Malana: Greek, Indian scholars to trace roots of village claiming descendence from Alexander the Great's army

A rare Byzantine manuscript on display during the ‘Greek World and India’ conference in Delhi last week. The Indian Express Malana

A detailed examination of the history of Alexander the Great in India, particularly in Malana of Himachal Pradesh, a village whose residents claim to be direct descendants of soldiers in the conqueror's army, will be conducted by Greek and Indian scholars.

This was among the host of issues discussed at the first international conference on ‘Greek World and India’, held in Jawaharlal Nehru University (JNU) last week, The Economic Times reported.

After defeating the Achaemenids of Persia, Alexander entered the northwestern frontiers of the Indian subcontinent in 327 BC. By the following year, he had advanced into the Punjab, where he defeated Porus in the Battle of the Hydaspes.

Malana of Himachal Pradesh india
Malana of Himachal Pradesh.

However, faced with a mutiny from his homesick and war-weary generals who were also seemingly fearful of the formidable Nanda army lined up on their way ahead, Alexander was forced to turn back.

But several groups of soldiers and generals stayed back — and legend has it that some of them settled in the isolated Himalayan village.

“These people believe in their continuity as descendants of soldiers in Alexander’s army, but genetic ties have not been studied or established so far,” Dr Anil Kumar Singh, assistant professor of Greek Studies in JNU and one of those steering the conference, said.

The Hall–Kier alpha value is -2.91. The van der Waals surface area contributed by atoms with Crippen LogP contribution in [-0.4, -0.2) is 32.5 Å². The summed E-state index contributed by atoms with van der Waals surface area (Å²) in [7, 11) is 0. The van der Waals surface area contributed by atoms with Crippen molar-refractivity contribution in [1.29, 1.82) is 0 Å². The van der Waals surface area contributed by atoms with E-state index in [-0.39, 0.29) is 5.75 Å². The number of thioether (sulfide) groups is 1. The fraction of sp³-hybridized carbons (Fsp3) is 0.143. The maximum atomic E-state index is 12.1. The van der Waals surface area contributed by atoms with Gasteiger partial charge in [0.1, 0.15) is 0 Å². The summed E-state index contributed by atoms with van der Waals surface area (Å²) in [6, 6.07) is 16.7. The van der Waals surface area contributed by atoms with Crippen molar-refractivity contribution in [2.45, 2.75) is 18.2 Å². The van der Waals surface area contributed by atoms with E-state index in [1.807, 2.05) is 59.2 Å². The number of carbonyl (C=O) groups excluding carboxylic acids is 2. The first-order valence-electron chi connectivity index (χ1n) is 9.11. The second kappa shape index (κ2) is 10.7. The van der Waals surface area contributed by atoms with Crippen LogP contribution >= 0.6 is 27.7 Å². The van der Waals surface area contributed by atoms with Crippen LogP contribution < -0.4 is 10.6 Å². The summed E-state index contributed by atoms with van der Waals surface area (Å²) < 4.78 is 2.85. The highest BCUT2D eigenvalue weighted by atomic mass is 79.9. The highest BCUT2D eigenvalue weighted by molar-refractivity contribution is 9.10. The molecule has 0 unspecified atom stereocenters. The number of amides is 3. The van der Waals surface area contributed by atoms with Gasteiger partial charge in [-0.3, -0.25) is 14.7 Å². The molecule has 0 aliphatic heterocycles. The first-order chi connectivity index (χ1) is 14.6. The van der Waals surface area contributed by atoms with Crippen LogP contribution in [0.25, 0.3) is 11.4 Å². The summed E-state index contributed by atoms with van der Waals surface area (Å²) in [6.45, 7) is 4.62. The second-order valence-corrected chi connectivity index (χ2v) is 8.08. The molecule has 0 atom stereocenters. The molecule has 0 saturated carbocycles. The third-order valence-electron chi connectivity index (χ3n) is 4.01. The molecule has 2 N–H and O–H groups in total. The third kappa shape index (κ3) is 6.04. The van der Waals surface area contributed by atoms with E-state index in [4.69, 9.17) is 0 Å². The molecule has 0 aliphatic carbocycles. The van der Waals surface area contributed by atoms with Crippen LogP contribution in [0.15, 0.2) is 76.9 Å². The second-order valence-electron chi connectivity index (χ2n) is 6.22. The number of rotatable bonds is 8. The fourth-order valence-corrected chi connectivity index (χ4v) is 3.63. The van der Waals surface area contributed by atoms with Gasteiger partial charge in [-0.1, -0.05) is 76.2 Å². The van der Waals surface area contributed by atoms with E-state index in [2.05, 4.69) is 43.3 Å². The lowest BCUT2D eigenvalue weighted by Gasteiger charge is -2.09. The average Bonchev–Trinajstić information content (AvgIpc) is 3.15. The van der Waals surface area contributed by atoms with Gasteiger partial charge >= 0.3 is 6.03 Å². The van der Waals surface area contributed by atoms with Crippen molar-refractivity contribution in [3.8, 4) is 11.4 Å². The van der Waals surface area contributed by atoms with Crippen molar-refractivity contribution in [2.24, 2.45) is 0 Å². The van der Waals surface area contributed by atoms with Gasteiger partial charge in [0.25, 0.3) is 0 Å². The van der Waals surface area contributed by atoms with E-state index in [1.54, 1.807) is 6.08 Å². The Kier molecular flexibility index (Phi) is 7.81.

“Besides Malana in Himachal Pradesh, there are places near the Beas river in Punjab and in Jaisalmer in Rajasthan, where Alexander is supposed to have camped. But we need to establish the facts about these places,” Dr Singh said.

Around 40 leading scholars from the two countries participated in the event, organised by the Greek Chair at JNU, the Hellenic Institute of Byzantine and Post Byzantine Studies in Venice, and the Aristotle University of Thessaloniki, under the auspices of the Embassy of Greece in India.

The conference, which was proposed by Greek Foreign Minister Nikos Dendias during his visit to India earlier this year, aimed to spotlight the latest research on the interaction, communication, and exchange of influences between the Greek world and India from the Hellenistic era to modern times.

A proposal to study the 2,000-year-old historical, cultural, and trade ties between the civilisations would be drawn up, Dr Singh said.

The JNU event underlined the steady strengthening of relations between Greece and India, which also extend to the educational and cultural field, officials said.

Several scholarships were announced at the end of the conference — the Aristotle University of Thessaloniki will offer three scholarships for JNU students, while the announced as the education cooperation between the two countries expands, the officials said.

Minister of State for External Affairs and Culture, Meenakshi Lekhi proposed that India and Greece should work closely within the UNESCO framework to inscribe their common tangible and intangible heritage, including the Indo-Greek Mathura Art, Unani medicine, and music.

“Greece and India had some fantastic exchanges in old times, they were competing but understanding each other as well,” Lekhi said at the inauguration of the conference.

A highlight of the event was the digital exposition of a unique Byzantine manuscript, with miniatures depicting Alexander’s life, part of the collection of the Hellenic Institute.

Its “digital journey to India bears testimony to the efforts undertaken by our countries to honour and further explore their cultural bonds,” Dendias, who addressed the conference virtually, said.

He also quoted Rabindranath Tagore during his visit to Athens in 1926: “We, the younger generations of both Greeks and Indians, must always strive to live up to the level of our glorious past.”

Indian scholars will participate in a follow-up conference in September 2023 at the Hellenic Institute.

READ MORE: Foreign Minister Nikos Dendias: "Greece and India represent two of the greatest civilisations in history."